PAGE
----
Pistou Soup with Deep Fried Squid and Aioli
My iphone has died and so I have lost the picture of the squid alongside the soup and aioli. This is my last post until the end of the month when we get back from Canada. Have a good rest of August!
This is a traditional recipe, the origins of which are claimed by both the Italins and the French. Watching Raymond Blanc the other night has prompted me to share its deliciousness and simplicity with you. It is perfect in its use of ‘everything but the kitchen sink’ in vegetable garden style. Because we are going on holiday tomorrow, in my using up as much as I can of what we have, this included squid from the freezer. So this soup was accompanied by Calamari which went very well with the aioli I had made the day before.
The ingredients for the soup soup can be varied enormously. Just follow the gist of the recipe with whatever you have available.
Virgin Olive oil
8 Runner Beans
1 large courgette
½ tsp salt
a few grinds of pepper
1 large tomato
Basil pesto with no nuts
2 large handfuls basil
3 cloves garlic
100ml virgin olive oil
2 handfuls freshly grated parmesan
- Pour the olive oil into a pan and heat.
- Chop all of the vegetables into small pieces of an even-ish size.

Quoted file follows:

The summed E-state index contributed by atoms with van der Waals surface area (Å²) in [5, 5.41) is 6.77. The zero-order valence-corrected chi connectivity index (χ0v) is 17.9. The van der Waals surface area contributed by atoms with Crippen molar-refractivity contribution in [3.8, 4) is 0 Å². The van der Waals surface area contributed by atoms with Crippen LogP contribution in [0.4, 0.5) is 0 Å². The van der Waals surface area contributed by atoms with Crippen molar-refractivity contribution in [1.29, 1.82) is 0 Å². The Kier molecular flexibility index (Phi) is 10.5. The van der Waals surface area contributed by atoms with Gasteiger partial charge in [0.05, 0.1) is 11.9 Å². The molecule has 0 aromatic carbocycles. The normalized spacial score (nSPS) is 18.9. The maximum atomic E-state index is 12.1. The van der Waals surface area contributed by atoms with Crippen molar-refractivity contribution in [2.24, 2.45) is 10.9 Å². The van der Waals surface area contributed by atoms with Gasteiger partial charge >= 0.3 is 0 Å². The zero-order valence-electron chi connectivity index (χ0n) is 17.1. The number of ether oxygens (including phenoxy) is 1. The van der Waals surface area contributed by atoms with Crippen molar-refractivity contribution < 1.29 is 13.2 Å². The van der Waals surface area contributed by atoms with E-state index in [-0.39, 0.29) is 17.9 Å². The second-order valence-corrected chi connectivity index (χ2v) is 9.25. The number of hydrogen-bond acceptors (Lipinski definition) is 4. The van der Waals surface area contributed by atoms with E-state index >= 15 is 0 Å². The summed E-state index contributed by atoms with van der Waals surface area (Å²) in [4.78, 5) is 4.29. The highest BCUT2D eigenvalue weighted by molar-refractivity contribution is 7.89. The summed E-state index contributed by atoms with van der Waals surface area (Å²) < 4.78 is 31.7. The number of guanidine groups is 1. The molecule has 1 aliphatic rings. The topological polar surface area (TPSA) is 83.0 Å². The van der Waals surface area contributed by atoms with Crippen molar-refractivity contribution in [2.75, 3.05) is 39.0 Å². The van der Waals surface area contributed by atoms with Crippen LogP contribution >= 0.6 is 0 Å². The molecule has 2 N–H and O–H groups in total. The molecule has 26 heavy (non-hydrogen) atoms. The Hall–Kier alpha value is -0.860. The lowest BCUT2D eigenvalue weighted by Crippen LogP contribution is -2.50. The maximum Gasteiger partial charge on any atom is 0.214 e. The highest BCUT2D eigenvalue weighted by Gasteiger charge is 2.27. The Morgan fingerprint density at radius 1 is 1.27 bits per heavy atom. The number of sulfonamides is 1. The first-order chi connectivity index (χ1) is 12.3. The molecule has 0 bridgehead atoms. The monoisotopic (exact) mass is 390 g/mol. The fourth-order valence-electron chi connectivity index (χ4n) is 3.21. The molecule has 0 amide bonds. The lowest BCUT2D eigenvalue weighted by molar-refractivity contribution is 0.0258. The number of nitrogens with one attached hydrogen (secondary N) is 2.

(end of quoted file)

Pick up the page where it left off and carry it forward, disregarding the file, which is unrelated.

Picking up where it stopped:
- Add the veg to the pan with some salt and cook for a few minutes until a dente.
- Pour boiling water to cover the veg and let it simmer for 4-5 minutes.
- Blitz the basil pesto ingredients in a blender but add half the parmesan and taste to see if it needs more.
- Stir in a spoonful of the basil pesto and the diced tomato. Serve with a sprinkling of parmesan.
Baby squid (you can buy this frozen from the fish counter in Waitrose)
Vegetable or sunflower oil. I only had a bit so I used a light olive oil for about half of it.
- Prepare the squid, making sure you save the tentacles as that is the best bit. If you buy it frozen, it should be prepared already, and all you have to do is slice.
- On a plate, pour some plain flour and season it with salt and pepper.
- Pour the oil into pan and bring it to a high heat. You can test it by dropping a piece of bread into it. If it browns within a few second, it is hot enough.
- Coat each piece of squid in the flour and shake off the excess.
- Carefully put a few pieces of squid at a time (not too many as the temperature will reduce) into the oil.
- Fry until pale and crisp. If you leave it to be darker, the squid may be over cooked.
- Serve with lemon wedges and aioli